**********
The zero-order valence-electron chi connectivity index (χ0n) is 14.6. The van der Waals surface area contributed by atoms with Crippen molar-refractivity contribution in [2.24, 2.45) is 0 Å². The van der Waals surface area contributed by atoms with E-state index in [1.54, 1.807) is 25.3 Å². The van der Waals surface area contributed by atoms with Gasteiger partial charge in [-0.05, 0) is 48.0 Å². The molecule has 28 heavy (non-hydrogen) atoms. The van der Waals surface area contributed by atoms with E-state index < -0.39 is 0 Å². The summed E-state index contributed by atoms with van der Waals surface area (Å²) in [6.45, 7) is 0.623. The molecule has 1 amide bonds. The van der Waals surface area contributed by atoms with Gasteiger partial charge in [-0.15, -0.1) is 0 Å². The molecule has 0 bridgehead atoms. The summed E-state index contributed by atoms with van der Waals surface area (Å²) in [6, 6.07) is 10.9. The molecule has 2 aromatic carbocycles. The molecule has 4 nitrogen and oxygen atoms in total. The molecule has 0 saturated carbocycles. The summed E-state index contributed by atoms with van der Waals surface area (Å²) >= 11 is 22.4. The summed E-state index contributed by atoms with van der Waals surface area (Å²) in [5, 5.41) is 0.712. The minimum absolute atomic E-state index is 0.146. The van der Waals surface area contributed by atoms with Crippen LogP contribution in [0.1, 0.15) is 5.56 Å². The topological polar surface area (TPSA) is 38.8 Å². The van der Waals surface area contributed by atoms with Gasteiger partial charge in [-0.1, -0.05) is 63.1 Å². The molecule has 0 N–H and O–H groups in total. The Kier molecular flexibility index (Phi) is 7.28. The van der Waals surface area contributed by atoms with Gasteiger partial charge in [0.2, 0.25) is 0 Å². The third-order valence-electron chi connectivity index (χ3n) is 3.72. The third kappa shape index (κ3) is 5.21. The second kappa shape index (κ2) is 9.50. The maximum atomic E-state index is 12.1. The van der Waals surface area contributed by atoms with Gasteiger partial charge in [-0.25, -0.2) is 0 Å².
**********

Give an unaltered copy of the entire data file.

The zero-order valence-electron chi connectivity index (χ0n) is 14.6. The van der Waals surface area contributed by atoms with Crippen molar-refractivity contribution in [2.24, 2.45) is 0 Å². The van der Waals surface area contributed by atoms with E-state index in [1.54, 1.807) is 25.3 Å². The van der Waals surface area contributed by atoms with Gasteiger partial charge in [-0.05, 0) is 48.0 Å². The molecule has 28 heavy (non-hydrogen) atoms. The van der Waals surface area contributed by atoms with E-state index < -0.39 is 0 Å². The summed E-state index contributed by atoms with van der Waals surface area (Å²) in [6.45, 7) is 0.623. The molecule has 1 amide bonds. The van der Waals surface area contributed by atoms with Gasteiger partial charge in [-0.15, -0.1) is 0 Å². The molecule has 0 bridgehead atoms. The summed E-state index contributed by atoms with van der Waals surface area (Å²) in [6, 6.07) is 10.9. The molecule has 2 aromatic carbocycles. The molecule has 4 nitrogen and oxygen atoms in total. The molecule has 0 saturated carbocycles. The summed E-state index contributed by atoms with van der Waals surface area (Å²) >= 11 is 22.4. The summed E-state index contributed by atoms with van der Waals surface area (Å²) in [5, 5.41) is 0.712. The minimum absolute atomic E-state index is 0.146. The van der Waals surface area contributed by atoms with Crippen LogP contribution in [0.1, 0.15) is 5.56 Å². The topological polar surface area (TPSA) is 38.8 Å². The van der Waals surface area contributed by atoms with Gasteiger partial charge in [-0.1, -0.05) is 63.1 Å². The molecule has 0 N–H and O–H groups in total. The Kier molecular flexibility index (Phi) is 7.28. The van der Waals surface area contributed by atoms with Gasteiger partial charge in [0.2, 0.25) is 0 Å². The third-order valence-electron chi connectivity index (χ3n) is 3.72. The third kappa shape index (κ3) is 5.21. The second kappa shape index (κ2) is 9.50. The maximum atomic E-state index is 12.1. The van der Waals surface area contributed by atoms with Gasteiger partial charge in [-0.25, -0.2) is 0 Å².